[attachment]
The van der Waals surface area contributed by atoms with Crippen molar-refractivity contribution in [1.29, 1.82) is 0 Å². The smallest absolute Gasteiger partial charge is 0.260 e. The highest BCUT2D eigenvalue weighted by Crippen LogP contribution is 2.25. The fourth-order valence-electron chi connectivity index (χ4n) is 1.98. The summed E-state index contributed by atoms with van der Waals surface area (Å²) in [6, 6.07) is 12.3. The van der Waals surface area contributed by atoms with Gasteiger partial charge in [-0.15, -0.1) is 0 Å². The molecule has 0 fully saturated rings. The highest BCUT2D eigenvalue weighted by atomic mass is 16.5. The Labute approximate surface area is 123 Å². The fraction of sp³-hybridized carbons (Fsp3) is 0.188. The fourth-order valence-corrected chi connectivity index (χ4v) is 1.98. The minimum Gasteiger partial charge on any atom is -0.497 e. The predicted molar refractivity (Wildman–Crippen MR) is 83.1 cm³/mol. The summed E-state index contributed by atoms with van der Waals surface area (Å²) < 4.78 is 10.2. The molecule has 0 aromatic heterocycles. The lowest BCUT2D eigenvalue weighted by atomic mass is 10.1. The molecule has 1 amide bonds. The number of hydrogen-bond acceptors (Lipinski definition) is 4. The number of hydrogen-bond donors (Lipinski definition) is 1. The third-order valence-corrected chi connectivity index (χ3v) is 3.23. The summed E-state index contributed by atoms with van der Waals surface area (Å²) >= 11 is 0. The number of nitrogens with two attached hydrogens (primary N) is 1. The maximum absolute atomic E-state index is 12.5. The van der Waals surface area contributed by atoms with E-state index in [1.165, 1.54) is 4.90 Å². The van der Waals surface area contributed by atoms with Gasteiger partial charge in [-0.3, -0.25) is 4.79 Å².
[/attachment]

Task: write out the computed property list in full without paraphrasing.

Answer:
The van der Waals surface area contributed by atoms with Crippen molar-refractivity contribution in [1.29, 1.82) is 0 Å². The smallest absolute Gasteiger partial charge is 0.260 e. The highest BCUT2D eigenvalue weighted by Crippen LogP contribution is 2.25. The fourth-order valence-electron chi connectivity index (χ4n) is 1.98. The summed E-state index contributed by atoms with van der Waals surface area (Å²) in [6, 6.07) is 12.3. The van der Waals surface area contributed by atoms with Gasteiger partial charge in [-0.15, -0.1) is 0 Å². The molecule has 0 fully saturated rings. The highest BCUT2D eigenvalue weighted by atomic mass is 16.5. The Labute approximate surface area is 123 Å². The fraction of sp³-hybridized carbons (Fsp3) is 0.188. The fourth-order valence-corrected chi connectivity index (χ4v) is 1.98. The minimum Gasteiger partial charge on any atom is -0.497 e. The predicted molar refractivity (Wildman–Crippen MR) is 83.1 cm³/mol. The summed E-state index contributed by atoms with van der Waals surface area (Å²) < 4.78 is 10.2. The molecule has 0 aromatic heterocycles. The lowest BCUT2D eigenvalue weighted by atomic mass is 10.1. The molecule has 1 amide bonds. The number of hydrogen-bond acceptors (Lipinski definition) is 4. The number of hydrogen-bond donors (Lipinski definition) is 1. The third-order valence-corrected chi connectivity index (χ3v) is 3.23. The summed E-state index contributed by atoms with van der Waals surface area (Å²) >= 11 is 0. The number of nitrogens with two attached hydrogens (primary N) is 1. The maximum absolute atomic E-state index is 12.5. The van der Waals surface area contributed by atoms with E-state index in [1.165, 1.54) is 4.90 Å². The van der Waals surface area contributed by atoms with Gasteiger partial charge in [-0.3, -0.25) is 4.79 Å².